3. A vile contempt for throw pillows seems to be pretty much universal among all men.
Ah, the eternal battle of husbands and wives the world over… pillows.
Don’t get me wrong; I understand the need for beauty. Beauty is a language of love. Beauty in the home brings such an aura of peace and joy.
But why is a beautiful object sitting on the couch, right where I need to sit? What am I supposed to do with it? Do I put my butt on it? Do I hold it awkwardly on my lap like some kind of weird lap adornment? My lap doesn’t need to be adorned.
Pillows are dumb.
Fortunately, in their infinite wisdom, Melody and Kathy purged the camp sofas of throw pillows prior to man camp… and every one of us basked in the glory of a couch unfettered, uncluttered by stuffed fabric obstructions.
4. “A man has the power to hurt physically; a woman has the power to hurt a soul.”
This one… this one is heavy, and perhaps controversial. But hear me out. I don’t mean to generalize; I know both men and women have the capacity to cause physical and emotional hurt. Here’s what I experienced though…
The quote above was spoken by one of my brothers at camp as we sat around the red carpet, and it struck a deep chord with many of us sitting there. I wish you could hear the stories of some of the men in that circle… I cannot share them with you, as there is a sacred agreement of confidentiality around the red carpet, but I can say this:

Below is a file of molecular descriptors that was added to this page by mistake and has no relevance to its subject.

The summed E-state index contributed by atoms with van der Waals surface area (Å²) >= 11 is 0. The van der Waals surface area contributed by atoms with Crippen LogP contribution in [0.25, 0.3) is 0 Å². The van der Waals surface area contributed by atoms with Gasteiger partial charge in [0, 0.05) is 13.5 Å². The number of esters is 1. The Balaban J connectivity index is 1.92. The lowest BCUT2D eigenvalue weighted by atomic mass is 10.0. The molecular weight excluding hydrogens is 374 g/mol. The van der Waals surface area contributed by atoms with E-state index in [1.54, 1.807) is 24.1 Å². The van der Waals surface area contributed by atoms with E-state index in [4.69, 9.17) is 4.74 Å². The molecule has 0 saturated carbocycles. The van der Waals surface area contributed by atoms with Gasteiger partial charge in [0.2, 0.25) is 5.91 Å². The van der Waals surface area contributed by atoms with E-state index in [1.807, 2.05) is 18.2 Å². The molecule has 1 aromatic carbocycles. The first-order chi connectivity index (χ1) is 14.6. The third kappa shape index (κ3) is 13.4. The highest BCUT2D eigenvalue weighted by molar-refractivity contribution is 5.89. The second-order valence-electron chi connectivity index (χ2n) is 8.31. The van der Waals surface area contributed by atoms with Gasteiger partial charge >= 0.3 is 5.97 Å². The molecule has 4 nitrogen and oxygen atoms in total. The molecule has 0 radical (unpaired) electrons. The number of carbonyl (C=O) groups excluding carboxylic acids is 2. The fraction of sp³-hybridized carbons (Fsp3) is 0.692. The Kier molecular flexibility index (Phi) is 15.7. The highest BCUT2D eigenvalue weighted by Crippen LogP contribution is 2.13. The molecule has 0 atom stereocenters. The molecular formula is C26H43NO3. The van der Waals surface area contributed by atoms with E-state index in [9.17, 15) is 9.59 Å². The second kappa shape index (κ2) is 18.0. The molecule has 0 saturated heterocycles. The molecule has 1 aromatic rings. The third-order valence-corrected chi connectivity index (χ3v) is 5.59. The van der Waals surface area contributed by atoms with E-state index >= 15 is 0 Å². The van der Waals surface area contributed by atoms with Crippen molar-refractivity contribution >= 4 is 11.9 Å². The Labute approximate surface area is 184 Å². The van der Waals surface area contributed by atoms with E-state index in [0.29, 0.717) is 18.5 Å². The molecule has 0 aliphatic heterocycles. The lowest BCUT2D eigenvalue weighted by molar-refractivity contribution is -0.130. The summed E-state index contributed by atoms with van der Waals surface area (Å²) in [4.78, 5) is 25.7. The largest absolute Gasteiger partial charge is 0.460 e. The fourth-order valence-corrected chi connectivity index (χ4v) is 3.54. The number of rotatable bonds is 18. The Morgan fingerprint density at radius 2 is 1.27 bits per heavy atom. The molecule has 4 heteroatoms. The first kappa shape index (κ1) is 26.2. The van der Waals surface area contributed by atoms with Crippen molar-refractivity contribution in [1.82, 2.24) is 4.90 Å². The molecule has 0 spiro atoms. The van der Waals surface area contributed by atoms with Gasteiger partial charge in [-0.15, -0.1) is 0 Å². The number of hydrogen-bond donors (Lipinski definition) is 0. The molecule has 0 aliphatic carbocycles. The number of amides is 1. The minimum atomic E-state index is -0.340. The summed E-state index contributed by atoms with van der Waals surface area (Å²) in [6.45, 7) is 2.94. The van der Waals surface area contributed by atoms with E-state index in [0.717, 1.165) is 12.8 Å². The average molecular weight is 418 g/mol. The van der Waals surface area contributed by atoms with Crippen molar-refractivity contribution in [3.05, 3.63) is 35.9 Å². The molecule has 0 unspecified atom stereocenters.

Women, you have an unbelievable amount of power to hurt, or heal, a man’s soul.
This is tough to put into words; it’s seemingly woven into the fabric of our existence. Mothers, wives, and daughters were the root of so much of the soul-happiness and soul-hurt in that room. So much. Before last week, I don’t think I had such a deep understanding of this… but I do now. I think I understand why healed women can heal the world… it’s because men’s healing is tied so inextricably to that of the women they love. Please, my sisters, do not underestimate the power you have to help the men in your life. We need your love. We need your nurture. We need your wisdom. We need your power.
We need you.
5. Love transcends labels.
I don’t sit in on the sharing/discussion sessions at Brave Girls Camp, so I had only heard about this phenomenon second-hand… but my mom says, every time we have a camp, that the women all fall so deeply in love with each other that there is nothing any of them could say or do to change that love. No story from their past, no political label, nothing.